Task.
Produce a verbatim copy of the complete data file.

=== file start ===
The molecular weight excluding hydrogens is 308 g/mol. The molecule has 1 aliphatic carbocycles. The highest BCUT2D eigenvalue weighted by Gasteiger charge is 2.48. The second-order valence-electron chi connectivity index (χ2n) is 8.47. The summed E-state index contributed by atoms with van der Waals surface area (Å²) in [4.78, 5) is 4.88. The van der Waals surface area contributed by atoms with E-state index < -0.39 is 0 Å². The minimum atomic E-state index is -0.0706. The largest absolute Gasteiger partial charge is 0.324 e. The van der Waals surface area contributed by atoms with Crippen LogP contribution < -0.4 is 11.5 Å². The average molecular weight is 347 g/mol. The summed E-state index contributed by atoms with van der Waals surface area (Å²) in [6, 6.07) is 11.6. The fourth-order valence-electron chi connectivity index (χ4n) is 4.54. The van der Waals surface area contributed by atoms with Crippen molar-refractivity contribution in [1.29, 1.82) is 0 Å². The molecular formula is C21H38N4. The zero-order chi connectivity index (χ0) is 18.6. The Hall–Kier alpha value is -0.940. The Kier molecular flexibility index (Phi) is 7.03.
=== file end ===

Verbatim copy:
The molecular weight excluding hydrogens is 308 g/mol. The molecule has 1 aliphatic carbocycles. The highest BCUT2D eigenvalue weighted by Gasteiger charge is 2.48. The second-order valence-electron chi connectivity index (χ2n) is 8.47. The summed E-state index contributed by atoms with van der Waals surface area (Å²) in [4.78, 5) is 4.88. The van der Waals surface area contributed by atoms with E-state index < -0.39 is 0 Å². The minimum atomic E-state index is -0.0706. The largest absolute Gasteiger partial charge is 0.324 e. The van der Waals surface area contributed by atoms with Crippen LogP contribution < -0.4 is 11.5 Å². The average molecular weight is 347 g/mol. The summed E-state index contributed by atoms with van der Waals surface area (Å²) in [6, 6.07) is 11.6. The fourth-order valence-electron chi connectivity index (χ4n) is 4.54. The van der Waals surface area contributed by atoms with Crippen molar-refractivity contribution in [1.29, 1.82) is 0 Å². The molecular formula is C21H38N4. The zero-order chi connectivity index (χ0) is 18.6. The Hall–Kier alpha value is -0.940. The Kier molecular flexibility index (Phi) is 7.03.